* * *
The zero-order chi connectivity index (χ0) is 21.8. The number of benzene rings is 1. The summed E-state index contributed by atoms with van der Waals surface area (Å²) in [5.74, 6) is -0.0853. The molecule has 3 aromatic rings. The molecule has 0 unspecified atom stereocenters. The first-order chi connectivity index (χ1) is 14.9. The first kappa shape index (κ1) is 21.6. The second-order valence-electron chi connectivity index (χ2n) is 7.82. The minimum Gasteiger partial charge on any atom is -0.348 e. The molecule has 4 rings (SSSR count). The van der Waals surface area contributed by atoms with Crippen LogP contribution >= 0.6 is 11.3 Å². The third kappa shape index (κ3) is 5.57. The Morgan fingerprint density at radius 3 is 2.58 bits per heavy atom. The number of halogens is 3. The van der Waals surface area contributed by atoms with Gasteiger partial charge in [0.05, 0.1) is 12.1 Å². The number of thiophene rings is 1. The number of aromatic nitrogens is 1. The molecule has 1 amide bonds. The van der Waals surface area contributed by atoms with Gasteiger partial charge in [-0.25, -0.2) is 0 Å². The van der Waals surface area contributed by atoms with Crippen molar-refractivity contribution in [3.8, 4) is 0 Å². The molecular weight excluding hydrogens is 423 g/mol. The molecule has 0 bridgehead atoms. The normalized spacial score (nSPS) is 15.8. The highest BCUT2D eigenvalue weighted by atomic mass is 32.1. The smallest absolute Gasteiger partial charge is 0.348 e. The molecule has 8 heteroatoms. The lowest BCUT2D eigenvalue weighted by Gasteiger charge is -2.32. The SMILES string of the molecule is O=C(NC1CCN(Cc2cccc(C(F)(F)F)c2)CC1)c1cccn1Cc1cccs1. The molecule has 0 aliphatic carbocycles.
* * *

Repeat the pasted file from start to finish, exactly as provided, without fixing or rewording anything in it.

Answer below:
The zero-order chi connectivity index (χ0) is 21.8. The number of benzene rings is 1. The summed E-state index contributed by atoms with van der Waals surface area (Å²) in [5.74, 6) is -0.0853. The molecule has 3 aromatic rings. The molecule has 0 unspecified atom stereocenters. The first-order chi connectivity index (χ1) is 14.9. The first kappa shape index (κ1) is 21.6. The second-order valence-electron chi connectivity index (χ2n) is 7.82. The minimum Gasteiger partial charge on any atom is -0.348 e. The molecule has 4 rings (SSSR count). The van der Waals surface area contributed by atoms with Crippen LogP contribution >= 0.6 is 11.3 Å². The third kappa shape index (κ3) is 5.57. The Morgan fingerprint density at radius 3 is 2.58 bits per heavy atom. The number of halogens is 3. The van der Waals surface area contributed by atoms with Gasteiger partial charge in [0.05, 0.1) is 12.1 Å². The number of thiophene rings is 1. The number of aromatic nitrogens is 1. The molecule has 1 amide bonds. The van der Waals surface area contributed by atoms with Gasteiger partial charge in [-0.25, -0.2) is 0 Å². The van der Waals surface area contributed by atoms with Crippen molar-refractivity contribution in [3.8, 4) is 0 Å². The molecular weight excluding hydrogens is 423 g/mol. The molecule has 0 bridgehead atoms. The normalized spacial score (nSPS) is 15.8. The highest BCUT2D eigenvalue weighted by atomic mass is 32.1. The smallest absolute Gasteiger partial charge is 0.348 e. The molecule has 8 heteroatoms. The lowest BCUT2D eigenvalue weighted by Gasteiger charge is -2.32. The SMILES string of the molecule is O=C(NC1CCN(Cc2cccc(C(F)(F)F)c2)CC1)c1cccn1Cc1cccs1. The molecule has 0 aliphatic carbocycles.